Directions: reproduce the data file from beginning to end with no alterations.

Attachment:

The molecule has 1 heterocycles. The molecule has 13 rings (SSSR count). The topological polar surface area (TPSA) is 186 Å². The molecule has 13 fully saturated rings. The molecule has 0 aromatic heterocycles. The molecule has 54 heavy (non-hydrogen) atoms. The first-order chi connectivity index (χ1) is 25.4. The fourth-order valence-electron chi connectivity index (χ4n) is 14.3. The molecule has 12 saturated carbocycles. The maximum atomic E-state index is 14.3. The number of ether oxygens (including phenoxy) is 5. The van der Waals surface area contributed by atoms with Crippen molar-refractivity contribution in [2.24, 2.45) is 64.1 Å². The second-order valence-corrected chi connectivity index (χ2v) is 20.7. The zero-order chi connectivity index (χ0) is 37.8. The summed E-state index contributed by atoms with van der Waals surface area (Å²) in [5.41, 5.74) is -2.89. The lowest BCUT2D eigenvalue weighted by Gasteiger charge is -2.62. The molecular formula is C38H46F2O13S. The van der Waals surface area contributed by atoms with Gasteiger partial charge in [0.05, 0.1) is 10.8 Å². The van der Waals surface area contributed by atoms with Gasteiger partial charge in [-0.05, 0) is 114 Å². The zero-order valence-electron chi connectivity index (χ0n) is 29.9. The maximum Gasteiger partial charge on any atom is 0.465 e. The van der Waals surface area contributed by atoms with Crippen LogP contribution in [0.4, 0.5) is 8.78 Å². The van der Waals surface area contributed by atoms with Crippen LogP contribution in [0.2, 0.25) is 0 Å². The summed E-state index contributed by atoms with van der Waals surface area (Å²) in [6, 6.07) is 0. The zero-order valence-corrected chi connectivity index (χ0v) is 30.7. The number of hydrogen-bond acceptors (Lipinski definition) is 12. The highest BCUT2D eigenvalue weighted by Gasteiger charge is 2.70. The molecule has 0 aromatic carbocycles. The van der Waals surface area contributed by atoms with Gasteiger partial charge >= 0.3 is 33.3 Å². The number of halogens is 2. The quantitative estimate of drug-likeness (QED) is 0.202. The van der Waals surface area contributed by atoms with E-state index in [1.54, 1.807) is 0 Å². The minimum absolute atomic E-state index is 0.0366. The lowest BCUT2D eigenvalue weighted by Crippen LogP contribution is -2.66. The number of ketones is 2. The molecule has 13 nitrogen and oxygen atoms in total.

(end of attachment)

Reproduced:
The molecule has 1 heterocycles. The molecule has 13 rings (SSSR count). The topological polar surface area (TPSA) is 186 Å². The molecule has 13 fully saturated rings. The molecule has 0 aromatic heterocycles. The molecule has 54 heavy (non-hydrogen) atoms. The first-order chi connectivity index (χ1) is 25.4. The fourth-order valence-electron chi connectivity index (χ4n) is 14.3. The molecule has 12 saturated carbocycles. The maximum atomic E-state index is 14.3. The number of ether oxygens (including phenoxy) is 5. The van der Waals surface area contributed by atoms with Crippen molar-refractivity contribution in [2.24, 2.45) is 64.1 Å². The second-order valence-corrected chi connectivity index (χ2v) is 20.7. The zero-order chi connectivity index (χ0) is 37.8. The summed E-state index contributed by atoms with van der Waals surface area (Å²) in [5.41, 5.74) is -2.89. The lowest BCUT2D eigenvalue weighted by Gasteiger charge is -2.62. The molecular formula is C38H46F2O13S. The van der Waals surface area contributed by atoms with Gasteiger partial charge in [0.05, 0.1) is 10.8 Å². The van der Waals surface area contributed by atoms with Gasteiger partial charge in [-0.05, 0) is 114 Å². The zero-order valence-electron chi connectivity index (χ0n) is 29.9. The maximum Gasteiger partial charge on any atom is 0.465 e. The van der Waals surface area contributed by atoms with Crippen LogP contribution in [0.4, 0.5) is 8.78 Å². The van der Waals surface area contributed by atoms with Crippen LogP contribution in [0.2, 0.25) is 0 Å². The summed E-state index contributed by atoms with van der Waals surface area (Å²) in [6, 6.07) is 0. The zero-order valence-corrected chi connectivity index (χ0v) is 30.7. The number of hydrogen-bond acceptors (Lipinski definition) is 12. The highest BCUT2D eigenvalue weighted by Gasteiger charge is 2.70. The molecule has 0 aromatic carbocycles. The van der Waals surface area contributed by atoms with Gasteiger partial charge >= 0.3 is 33.3 Å². The number of halogens is 2. The quantitative estimate of drug-likeness (QED) is 0.202. The van der Waals surface area contributed by atoms with E-state index in [1.54, 1.807) is 0 Å². The minimum absolute atomic E-state index is 0.0366. The lowest BCUT2D eigenvalue weighted by Crippen LogP contribution is -2.66. The number of ketones is 2. The molecule has 13 nitrogen and oxygen atoms in total.